Spinal stenosis is a narrowing of the spinal column, which can put pressure on the spinal cord and nerves. This can cause pain or numbness with walking and over time leads to leg weakness and sensory loss.


Most back pain resolves within 6 weeks from onset, but what can be done to manage this problem for those who have ongoing back pain and limited function?

Physicians often prescribe medication like an anti-inflammatory, perform X-ray to rule out fracture, degenerative change or cancerous masses. Treatment for most back pain can often be treated by physical therapy or chiropractic.

PHYSICAL THERAPY EVALUATION: During the initial visit we get a history of the most recent complaints as well as a past medical history. This helps determine other factors that could be leading to the pain as well as any red flags of serious illness or disease.


Infections are not a common cause of back pain. However, infections can cause pain when they involve the vertebrae, a condition called osteomyelitis.

Tumors are a relatively rare cause of back pain. Occasionally, tumors begin in the back and the pain would be constant and unchanging.

Abdominal aortic aneurysms occur when the large blood vessel that supplies blood to the abdomen, pelvis, and legs becomes enlarged. Again this is rare but back pain can be a sign that the aneurysm is becoming larger.

Kidney stones can cause sharp pain in the lower back. It is generally on one side and is intense usually constant pain.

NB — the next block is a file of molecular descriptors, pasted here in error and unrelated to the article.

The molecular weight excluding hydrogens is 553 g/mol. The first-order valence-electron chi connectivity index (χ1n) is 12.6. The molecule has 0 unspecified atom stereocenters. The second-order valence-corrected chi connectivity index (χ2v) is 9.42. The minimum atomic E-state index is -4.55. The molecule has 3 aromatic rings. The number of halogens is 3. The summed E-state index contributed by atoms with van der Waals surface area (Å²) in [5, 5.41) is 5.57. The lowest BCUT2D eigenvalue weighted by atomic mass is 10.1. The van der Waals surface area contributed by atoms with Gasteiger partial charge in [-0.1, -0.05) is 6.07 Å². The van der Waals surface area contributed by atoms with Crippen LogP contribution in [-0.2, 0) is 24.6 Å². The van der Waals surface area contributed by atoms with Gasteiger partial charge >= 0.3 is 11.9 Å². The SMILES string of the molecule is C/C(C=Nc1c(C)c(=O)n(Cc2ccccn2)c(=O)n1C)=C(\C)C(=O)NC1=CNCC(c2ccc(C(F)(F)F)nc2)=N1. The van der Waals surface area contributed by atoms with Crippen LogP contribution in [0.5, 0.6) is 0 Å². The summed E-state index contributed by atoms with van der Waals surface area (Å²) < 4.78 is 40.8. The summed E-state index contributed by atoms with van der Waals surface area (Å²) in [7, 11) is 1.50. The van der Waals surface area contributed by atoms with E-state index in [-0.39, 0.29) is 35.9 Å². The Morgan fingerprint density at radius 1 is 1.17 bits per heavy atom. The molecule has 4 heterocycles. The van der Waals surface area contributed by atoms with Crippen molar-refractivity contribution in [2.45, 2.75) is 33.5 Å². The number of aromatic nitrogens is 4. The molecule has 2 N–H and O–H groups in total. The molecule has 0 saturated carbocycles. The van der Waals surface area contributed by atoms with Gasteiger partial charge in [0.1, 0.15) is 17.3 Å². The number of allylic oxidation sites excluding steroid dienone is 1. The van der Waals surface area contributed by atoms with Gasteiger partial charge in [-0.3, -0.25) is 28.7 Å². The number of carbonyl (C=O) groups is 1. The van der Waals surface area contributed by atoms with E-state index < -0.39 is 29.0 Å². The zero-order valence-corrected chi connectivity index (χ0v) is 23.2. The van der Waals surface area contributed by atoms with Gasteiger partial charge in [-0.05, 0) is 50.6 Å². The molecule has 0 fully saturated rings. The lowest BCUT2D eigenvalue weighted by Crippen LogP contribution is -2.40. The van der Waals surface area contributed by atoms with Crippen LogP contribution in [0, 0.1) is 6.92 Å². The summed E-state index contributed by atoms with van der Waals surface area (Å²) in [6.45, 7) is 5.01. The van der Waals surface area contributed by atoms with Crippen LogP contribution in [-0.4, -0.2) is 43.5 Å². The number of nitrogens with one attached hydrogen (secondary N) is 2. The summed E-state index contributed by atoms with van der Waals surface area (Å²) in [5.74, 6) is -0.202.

After we have ruled out any non-mechanical cause of back pain, we go through a thorough evaluation looking at movement, strength, sensation, flexibility, and function. If a patient has referred symptoms, pain/numbness/tingling in an extremity, we perform a specialized evaluation to determine if this pain can be reduced or eliminated thru movement.

During this time we often recommend relative rest, meaning AVOID activities that provoke the symptoms. Studies have shown bed rest of more than 3-5 days is not beneficial in the treatment of back pain. Movement is generally a good idea. Taking medications prescribed by your physician may also reduce some of the symptoms, these could include anti-inflammatory medications and medications to help with nerve pain.

Recommendations for keeping one’s back healthy from the American Physical Therapy Association

Walking, swimming, or stationary bike riding 30 minutes daily can increase muscle strength and flexibility

Always stretch before exercise or other strenuous physical activity.

Maintain good posture. Don’t slouch when standing or sitting. The lower back can support a person’s weight most easily when the curvature is reduced. When standing, keep your weight equally balanced between your feet.

Always stretch before exercise or other strenuous physical activity.

At home or work, make sure work surfaces are at a comfortable height.

Sit in a chair with good lumbar support and proper position and height for the task. Keep shoulders back. Switch sitting positions often and periodically walk around the office or gently stretch muscles to relieve tension. A rolled-up towel placed behind the small of the back can provide some lumbar support.

Don’t try to lift objects that are too heavy. Lift from the knees, and keep the head up and in line with a straight back. When lifting, keep objects close to the body and avoid twisting when lifting.

Maintain proper nutrition and diet to reduce and prevent excessive weight gain, especially weight around the waistline that taxes lower back muscles.

This is a two-part article. In our next article we will discuss specific treatments and how this can reduce and eliminate back pain. Much of our treatment model focuses on eliminating pain and teaching the patient how to manage flare-ups independently.

For more information feel free to call our clinic: 865-674-7454

Robb Seahorn PT CSCS

Peak Rehab